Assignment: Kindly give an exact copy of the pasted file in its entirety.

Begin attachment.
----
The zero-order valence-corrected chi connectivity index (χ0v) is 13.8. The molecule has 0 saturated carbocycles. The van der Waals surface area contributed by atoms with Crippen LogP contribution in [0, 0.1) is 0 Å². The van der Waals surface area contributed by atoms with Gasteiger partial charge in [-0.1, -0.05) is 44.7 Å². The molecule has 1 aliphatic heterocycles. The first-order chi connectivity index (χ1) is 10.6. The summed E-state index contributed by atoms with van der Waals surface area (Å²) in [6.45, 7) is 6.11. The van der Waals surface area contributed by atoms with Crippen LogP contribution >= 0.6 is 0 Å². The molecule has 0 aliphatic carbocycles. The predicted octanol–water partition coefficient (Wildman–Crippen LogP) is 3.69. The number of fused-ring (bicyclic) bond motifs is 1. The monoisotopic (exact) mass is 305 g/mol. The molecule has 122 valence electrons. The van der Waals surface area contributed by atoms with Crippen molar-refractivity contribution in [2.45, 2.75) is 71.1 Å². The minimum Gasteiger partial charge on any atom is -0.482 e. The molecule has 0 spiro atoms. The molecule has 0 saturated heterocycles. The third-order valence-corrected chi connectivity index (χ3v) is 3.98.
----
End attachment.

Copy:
The zero-order valence-corrected chi connectivity index (χ0v) is 13.8. The molecule has 0 saturated carbocycles. The van der Waals surface area contributed by atoms with Crippen LogP contribution in [0, 0.1) is 0 Å². The van der Waals surface area contributed by atoms with Gasteiger partial charge in [-0.1, -0.05) is 44.7 Å². The molecule has 1 aliphatic heterocycles. The first-order chi connectivity index (χ1) is 10.6. The summed E-state index contributed by atoms with van der Waals surface area (Å²) in [6.45, 7) is 6.11. The van der Waals surface area contributed by atoms with Crippen LogP contribution >= 0.6 is 0 Å². The molecule has 0 aliphatic carbocycles. The predicted octanol–water partition coefficient (Wildman–Crippen LogP) is 3.69. The number of fused-ring (bicyclic) bond motifs is 1. The monoisotopic (exact) mass is 305 g/mol. The molecule has 122 valence electrons. The van der Waals surface area contributed by atoms with Crippen molar-refractivity contribution in [2.45, 2.75) is 71.1 Å². The minimum Gasteiger partial charge on any atom is -0.482 e. The molecule has 0 spiro atoms. The molecule has 0 saturated heterocycles. The third-order valence-corrected chi connectivity index (χ3v) is 3.98.